We offer surprises about   

in our books and games based on the  Phaistos Disk

by H. Peter Aleff


Game of the Goose
and Labyrinth

Goose Introduction

Riddle of Goose

Goose Game Rules

Labyrinth Riddle

Phaistos Disk Riddle

Labyrinth clues 1

Labyrinth clues 2

Labyrinth clues 3  >>>

Labyrinth rules 1

Labyrinth rules 2

Goose versus Disk

Solomon's Labyrinth 1

Solomon's Labyrinth 2

Phaistos Disk Story

Summary of Volume One

Table of Contents

Riddle introduction

Translation examples

New perspective

Rosette symbolism

Rosette examples

Gameboard tracks

Heads on Disk

Philistine connection

Philistine fluted crown

Senet as key to Disk

Senet enduring magic

Calendar gameboards

Marks on Senet squares

Senet and Phaistos Disk

Metonic cycle on Disk

Command- Life- Down

T-shirt sign Tartarus

Preview Vol. 2
Reader responses

Before Quantum
Quantum Now
Rules for Quantum
Quantum Responses
Quantum Reviews 1
Quantum Reviews 2
Quantum Reviews 3
Quantum Rewards

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  The Royal Game of the Goose


and of the Phaistos Labyrinth


Brickmazefar.jpg (25278 bytes)

Clues to the Labyrinth, Part 3:

In ancient times, people used pegboards as calendars to follow 

the phases of the moon and the seasons of the sun, counting days and months as we count cribbage points.  They also tried to predict events by tossing oracle lots and dice.
Former rulers and nobles built at times large gameboards inlaid in the floor and used human actors as gamepieces.
The Greek Crane Dance, which Theseus (of Labyrinth and Minotaur fame) was said to have introduced from Crete, may have been a reenactment of the course of the sun on the dance floor.
Homer says nothing about Daedalus building a Labyrinth in Knossos, but he tells in the Iliad
(18:590) how Daedalus once built at Knossos an elaborate dancing floor for Ariadne. Then he describes how the dancers circle and criss-cross each other "on their understanding feet," which may mean that marks or signs on the floor guided the steps of the dancers.  The Minoan palaces of Knossos and Phaistos both have elaborate "dance floor" terraces nearby.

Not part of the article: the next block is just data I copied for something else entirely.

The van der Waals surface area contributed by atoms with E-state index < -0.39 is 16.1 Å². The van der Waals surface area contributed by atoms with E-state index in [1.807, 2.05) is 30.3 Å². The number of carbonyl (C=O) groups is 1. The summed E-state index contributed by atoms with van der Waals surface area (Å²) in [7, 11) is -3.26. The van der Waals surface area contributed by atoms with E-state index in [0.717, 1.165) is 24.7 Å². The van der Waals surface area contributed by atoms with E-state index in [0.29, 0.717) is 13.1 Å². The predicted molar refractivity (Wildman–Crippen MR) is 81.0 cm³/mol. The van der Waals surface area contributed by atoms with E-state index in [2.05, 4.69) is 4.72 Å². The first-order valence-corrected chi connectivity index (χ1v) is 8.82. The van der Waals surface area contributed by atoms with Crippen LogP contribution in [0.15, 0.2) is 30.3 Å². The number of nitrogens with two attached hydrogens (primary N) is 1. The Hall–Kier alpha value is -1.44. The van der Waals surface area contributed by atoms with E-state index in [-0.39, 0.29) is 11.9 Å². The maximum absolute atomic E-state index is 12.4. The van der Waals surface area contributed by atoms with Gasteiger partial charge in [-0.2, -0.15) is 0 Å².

This symbol, that looks like a bat, is from a Minoan seal of the same

time as the Phaistos Disk.  Professor Herberger, who sketched it from that seal for his book, "The Thread of Ariadne" (1972), interprets the lion's claws, bull's head and griffon wings as representing the three seasons of the Minoan year, held together by the sacred knot as a sign of completion and renewal for a cycle of time. This symbol combines the lions, bulls and winged cherubim King Solomon's craftsmen carved on the panels of his Temple  (I Kings 7, 29).

Enough said for now. There is much more to discover because each sign on the Disk is there for a reason, and we wish you lots of fun in trying to figure them out. If you think you've found answers to some of the mysteries, please drop us a line. The best theories will win a prize.

to the rules for the Labyrinth game, or buy the Game of the Goose and of the Labyrinth at


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